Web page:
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Frodo, the Greatest Little Hobbit of Them All

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Frodo’s adventure is not one of originality. It follows a cookie-cutter character through its journey to save that which is dear to him. In the case of Frodo he must protect the shire from devastation, and potentially all of Middle-Earth, by throwing the ring back into the fires of Mordor. This quest takes Frodo through a series of plot elements that famous Greek heroes have followed, his mission to rid Middle-Earth of ominous forces.

Frodo’s birth wasn’t particularly odd, as most Greek heroes. He wasn’t parts divine, nor was he blessed in any way. However, at a young age his parents drowned in the Brandywine River, and Frodo joined the ranks of the orphaned heroes. His early opposition came from his “Tookish” nature, one of mischief and ruckus, and his adoption by Bilbo Baggins. It is commonly known that Hobbits are peaceful folk who oppose any adventure, which means the Baggins family was not quite socially acceptable.

Bilbo Baggins is the root of Frodo’s adventures, posing as the Call and initial reason for the adventure. Frodo grew up listening to Bilbo’s stories of the Lonely Mountain and longed to adventure himself. Then, when Bilbo left the Shire for the last time, he inherited “The One Ring” (earlier obtained by Bilbo by an elaborate and exciting adventure). In the story, a powerful wizard, Gandalf the Grey, and old friend of the Baggins informs Frodo of the terrible identity of the Ring.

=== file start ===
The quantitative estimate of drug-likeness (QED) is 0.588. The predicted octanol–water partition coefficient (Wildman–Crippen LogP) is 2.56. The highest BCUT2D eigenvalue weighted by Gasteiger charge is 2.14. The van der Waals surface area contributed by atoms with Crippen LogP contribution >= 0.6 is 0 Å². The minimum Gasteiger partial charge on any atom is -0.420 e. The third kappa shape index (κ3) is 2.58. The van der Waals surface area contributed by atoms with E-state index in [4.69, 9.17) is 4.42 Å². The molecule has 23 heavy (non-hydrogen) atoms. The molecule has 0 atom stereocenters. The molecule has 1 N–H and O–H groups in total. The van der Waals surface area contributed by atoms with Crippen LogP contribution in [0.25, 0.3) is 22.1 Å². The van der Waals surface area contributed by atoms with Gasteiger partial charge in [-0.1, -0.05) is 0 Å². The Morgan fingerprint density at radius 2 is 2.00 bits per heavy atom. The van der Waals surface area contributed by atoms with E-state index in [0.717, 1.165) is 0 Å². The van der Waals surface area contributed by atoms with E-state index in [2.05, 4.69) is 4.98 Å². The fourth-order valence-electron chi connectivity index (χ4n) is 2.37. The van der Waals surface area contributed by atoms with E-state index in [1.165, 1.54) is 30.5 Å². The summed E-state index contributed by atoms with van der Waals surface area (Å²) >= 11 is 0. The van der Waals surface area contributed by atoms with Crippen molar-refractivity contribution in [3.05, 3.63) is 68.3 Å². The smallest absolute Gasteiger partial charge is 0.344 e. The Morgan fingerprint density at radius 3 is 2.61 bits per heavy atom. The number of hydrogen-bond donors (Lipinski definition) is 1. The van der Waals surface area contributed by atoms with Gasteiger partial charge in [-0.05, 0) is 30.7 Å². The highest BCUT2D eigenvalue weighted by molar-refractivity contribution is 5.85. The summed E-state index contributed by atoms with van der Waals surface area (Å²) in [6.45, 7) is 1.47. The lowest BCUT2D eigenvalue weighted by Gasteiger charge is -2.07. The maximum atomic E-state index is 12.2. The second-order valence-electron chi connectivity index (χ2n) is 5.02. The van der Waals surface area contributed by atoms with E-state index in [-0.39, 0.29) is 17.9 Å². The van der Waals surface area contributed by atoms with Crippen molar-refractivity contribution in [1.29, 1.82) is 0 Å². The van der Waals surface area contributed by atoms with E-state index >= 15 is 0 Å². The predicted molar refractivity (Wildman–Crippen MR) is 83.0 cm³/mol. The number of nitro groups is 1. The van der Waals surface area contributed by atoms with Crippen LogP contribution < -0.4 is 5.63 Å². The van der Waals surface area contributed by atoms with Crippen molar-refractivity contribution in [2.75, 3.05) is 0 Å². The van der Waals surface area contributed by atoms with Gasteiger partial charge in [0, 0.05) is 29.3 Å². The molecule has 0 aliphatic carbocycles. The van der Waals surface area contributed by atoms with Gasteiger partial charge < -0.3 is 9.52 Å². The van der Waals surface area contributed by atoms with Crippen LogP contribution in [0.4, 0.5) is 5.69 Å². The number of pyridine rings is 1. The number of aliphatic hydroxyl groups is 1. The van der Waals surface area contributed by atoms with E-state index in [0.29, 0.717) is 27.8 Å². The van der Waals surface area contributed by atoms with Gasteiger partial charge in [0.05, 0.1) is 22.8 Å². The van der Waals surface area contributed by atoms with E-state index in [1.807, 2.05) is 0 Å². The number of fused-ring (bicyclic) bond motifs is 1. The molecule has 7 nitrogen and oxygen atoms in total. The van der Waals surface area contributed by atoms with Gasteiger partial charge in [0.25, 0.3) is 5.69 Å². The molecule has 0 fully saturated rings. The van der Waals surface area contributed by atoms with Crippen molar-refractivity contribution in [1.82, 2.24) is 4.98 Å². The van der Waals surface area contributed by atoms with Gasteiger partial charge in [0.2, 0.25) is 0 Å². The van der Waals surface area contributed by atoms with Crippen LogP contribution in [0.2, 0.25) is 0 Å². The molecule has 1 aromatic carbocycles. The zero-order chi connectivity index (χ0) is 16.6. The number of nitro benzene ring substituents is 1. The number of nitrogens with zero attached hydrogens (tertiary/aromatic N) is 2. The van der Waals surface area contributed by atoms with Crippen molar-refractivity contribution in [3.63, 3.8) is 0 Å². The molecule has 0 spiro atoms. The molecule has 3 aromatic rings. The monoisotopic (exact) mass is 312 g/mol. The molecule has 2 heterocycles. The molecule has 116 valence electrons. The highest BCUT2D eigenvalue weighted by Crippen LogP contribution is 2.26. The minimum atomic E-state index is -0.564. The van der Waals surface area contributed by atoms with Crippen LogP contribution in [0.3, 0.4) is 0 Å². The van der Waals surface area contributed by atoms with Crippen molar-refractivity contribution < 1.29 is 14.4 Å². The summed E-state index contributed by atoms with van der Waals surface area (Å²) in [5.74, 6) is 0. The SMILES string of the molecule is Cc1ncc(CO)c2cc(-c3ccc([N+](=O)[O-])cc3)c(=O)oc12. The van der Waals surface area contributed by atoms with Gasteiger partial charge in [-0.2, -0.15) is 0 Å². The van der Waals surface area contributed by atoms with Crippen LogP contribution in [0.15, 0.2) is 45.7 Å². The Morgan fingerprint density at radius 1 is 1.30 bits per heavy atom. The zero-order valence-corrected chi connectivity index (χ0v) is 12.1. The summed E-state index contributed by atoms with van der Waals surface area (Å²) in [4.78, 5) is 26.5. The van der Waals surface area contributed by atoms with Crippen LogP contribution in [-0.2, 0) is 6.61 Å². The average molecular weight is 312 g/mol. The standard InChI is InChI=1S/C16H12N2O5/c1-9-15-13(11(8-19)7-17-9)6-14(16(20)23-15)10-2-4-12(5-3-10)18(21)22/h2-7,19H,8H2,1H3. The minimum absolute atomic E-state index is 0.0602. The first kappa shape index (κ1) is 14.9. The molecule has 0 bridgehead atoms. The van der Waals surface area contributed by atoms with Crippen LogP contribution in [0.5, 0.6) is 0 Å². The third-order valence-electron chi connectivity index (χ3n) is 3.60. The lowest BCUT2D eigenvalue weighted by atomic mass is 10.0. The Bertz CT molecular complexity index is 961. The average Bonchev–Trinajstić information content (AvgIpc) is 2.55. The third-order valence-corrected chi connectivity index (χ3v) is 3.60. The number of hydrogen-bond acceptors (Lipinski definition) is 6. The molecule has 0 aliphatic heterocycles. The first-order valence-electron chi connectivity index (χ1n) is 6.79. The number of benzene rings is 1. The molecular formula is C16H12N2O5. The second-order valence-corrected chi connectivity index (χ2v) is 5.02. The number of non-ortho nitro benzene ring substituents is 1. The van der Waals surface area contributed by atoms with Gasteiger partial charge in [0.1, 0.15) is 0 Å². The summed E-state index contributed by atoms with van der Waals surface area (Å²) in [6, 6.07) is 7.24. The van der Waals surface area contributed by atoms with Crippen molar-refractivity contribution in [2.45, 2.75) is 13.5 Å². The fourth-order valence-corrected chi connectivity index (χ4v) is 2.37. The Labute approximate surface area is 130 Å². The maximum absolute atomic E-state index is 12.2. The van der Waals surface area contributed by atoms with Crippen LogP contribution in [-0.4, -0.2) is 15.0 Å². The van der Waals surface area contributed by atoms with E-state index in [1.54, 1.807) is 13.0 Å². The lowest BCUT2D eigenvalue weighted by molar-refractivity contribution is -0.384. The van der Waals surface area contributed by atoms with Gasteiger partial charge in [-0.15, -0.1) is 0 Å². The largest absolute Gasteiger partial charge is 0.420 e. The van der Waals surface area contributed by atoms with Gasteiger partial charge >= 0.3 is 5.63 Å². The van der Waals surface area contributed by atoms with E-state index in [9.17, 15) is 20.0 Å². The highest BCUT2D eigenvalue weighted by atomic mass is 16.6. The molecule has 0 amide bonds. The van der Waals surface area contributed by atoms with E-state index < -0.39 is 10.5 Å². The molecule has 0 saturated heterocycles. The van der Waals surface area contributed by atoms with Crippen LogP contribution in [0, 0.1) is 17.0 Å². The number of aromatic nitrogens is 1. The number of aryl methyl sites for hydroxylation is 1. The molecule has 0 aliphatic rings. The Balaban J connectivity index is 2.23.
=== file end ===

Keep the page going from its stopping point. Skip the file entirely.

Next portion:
“The One Ring” is Frodo’s great and terrible boon. This artifact was created in hopes of controlling the other rings of power that ruled the land. The Ring has many powers, including turning any mortal invisible, destroying the minds of its holders, and the control of the Ring-Wraiths.

Gandalf sends Frodo flying...

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...the Shire if he does not succeed: enslaved hobbits and a burning home. By emerging victorious from his quest, he ensured the Shire’s survival and peace.

However, Frodo’s victory does come with a price. All of the Hobbits return from Mordor, happy and ready to go on with their peaceful Hobbit ways. For example, Sam marries his sweetheart and starts a family. Frodo, on the other hand, is forever scarred with the knowledge and feel of evil from the ring. Even though he left the ring and its power behind to melt in the lava of Mordor, Frodo leaves Middle-Earth with the elves for other shores; for he is unable to live in the world he has saved.

A bit more ordinary and off-plot, Frodo is still easily fit in to the formula for a Universal Hero. He faces foes, guarded by allies, delves in to his inner mind, and comes out saving the world at prices unimaginable.
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